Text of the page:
Time To Stop Mailing Fully-Activated Gift Cards?

Generic Christmas gift card CBS/IStockphoto

This column was written by Evan Schuman, the editor of StorefrontBacktalk, a site that tracks retail technology, e-commerce and security issues. Retail Realities appears every Friday. Evan can be reached at E-mail and on Twitter.
True story: A North Pole postal worker was indicted last week, accused of stealing Christmas gifts from the mail. The defendant is actually a postal worker in Fairbanks, Alaska, but the town she lives in is honestly North Pole, Alaska. But this story didn't catch our eye because of the image of one of Santa's elves turning Grinch-like. It was what she stole: Wal-Mart $25 physical gift cards being sent via snailmail.

This begs the question: Why are we still permitting the mailing of fully-activated gift cards? People aren't sending $20 bills in the mail anymore, so why are they still sending the plastic equivalent?

Today's gift cards are quite different from those of just five years ago. Target, for example, is now accepting mobile gift cards, which only exist on a consumer's phone. And some chains are trying to crowd as many retailers as possible into one card, with a Connecticut gift card boasting of 100 competing retailers onto that one piece of rectangular plastic.

When someone sends someone a gift card, why not first send an E-mail alerting the recipient to the card's imminent arrival and have that E-mail include a password to activate the card after it arrives? If adopted, these are just some of the benefits retailers (and their customers) would see: "Heads Up That The Card Is Coming."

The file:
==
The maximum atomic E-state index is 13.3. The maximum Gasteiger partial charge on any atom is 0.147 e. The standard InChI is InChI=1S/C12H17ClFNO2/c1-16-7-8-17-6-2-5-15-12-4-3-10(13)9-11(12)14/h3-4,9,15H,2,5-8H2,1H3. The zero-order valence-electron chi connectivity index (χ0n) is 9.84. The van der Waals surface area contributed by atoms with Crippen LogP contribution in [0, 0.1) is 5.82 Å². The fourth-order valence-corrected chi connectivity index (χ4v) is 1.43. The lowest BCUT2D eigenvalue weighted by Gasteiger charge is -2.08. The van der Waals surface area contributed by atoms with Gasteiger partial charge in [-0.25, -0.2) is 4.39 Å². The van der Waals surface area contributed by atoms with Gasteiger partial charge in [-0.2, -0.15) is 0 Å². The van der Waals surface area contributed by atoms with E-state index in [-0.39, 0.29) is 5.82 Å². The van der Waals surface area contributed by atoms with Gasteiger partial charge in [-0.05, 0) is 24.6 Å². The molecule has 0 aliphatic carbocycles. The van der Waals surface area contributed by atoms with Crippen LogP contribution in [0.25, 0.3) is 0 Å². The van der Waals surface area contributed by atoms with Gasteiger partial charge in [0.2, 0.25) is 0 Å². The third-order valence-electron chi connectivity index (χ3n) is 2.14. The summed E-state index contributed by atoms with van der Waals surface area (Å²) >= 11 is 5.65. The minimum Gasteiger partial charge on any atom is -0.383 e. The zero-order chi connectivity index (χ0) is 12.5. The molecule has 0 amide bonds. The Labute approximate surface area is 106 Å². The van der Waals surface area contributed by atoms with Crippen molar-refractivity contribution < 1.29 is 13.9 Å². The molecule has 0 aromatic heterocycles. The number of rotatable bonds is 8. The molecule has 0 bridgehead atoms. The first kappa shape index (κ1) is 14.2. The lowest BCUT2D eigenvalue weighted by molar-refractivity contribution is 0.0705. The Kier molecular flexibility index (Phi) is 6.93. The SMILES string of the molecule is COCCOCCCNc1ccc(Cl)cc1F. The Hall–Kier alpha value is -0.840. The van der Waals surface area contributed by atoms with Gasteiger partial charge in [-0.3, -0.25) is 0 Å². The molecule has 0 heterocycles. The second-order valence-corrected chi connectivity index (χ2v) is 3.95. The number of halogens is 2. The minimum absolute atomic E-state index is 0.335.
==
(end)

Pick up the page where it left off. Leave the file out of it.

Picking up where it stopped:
One reason that theft of gift cards is relatively easy to get away with-assuming the thief doesn't get caught at the moment of thievery, as apparently Mrs. Clause was-is that there is often no one in a position to notice the theft, even though there are quite a few players involved.

The gift-giver pays for the card and sends it away. Given the rarity of thank you cards today, the sender could simply assume that the card arrived. The retailer would have no reason to suspect anything. The bank and/or the card brand would similarly have no reason to get suspicious as the payment was completed before it was sent. And if the recipient isn't expecting the gift card, it could feel like the perfect crime, with no one in a position to sound the alarm.

The E-mail heads up would provide a mechanism for the recipient to quickly flag everyone when a card went missing.

An End To Not Knowing Who's Using Your Gift Card

One of the longstanding retail complaints about gift cards is that the chain typically has no idea who is using the card. It knows who paid for the card, but the value is in knowing who received it. Is that a potential new customer? Can you pitch them products based on what they used the gift card for?

Gift card exchanges have given retailers a small peek into knowing who received the cards, but could E-mail alerts work a lot easier and at almost no cost? As a service (free or paid), the retail could send an E-mail to the recipient to guarantee arrival. The customer is asked to provide the recipient's name, E-mail address, snailmail address and phone number.
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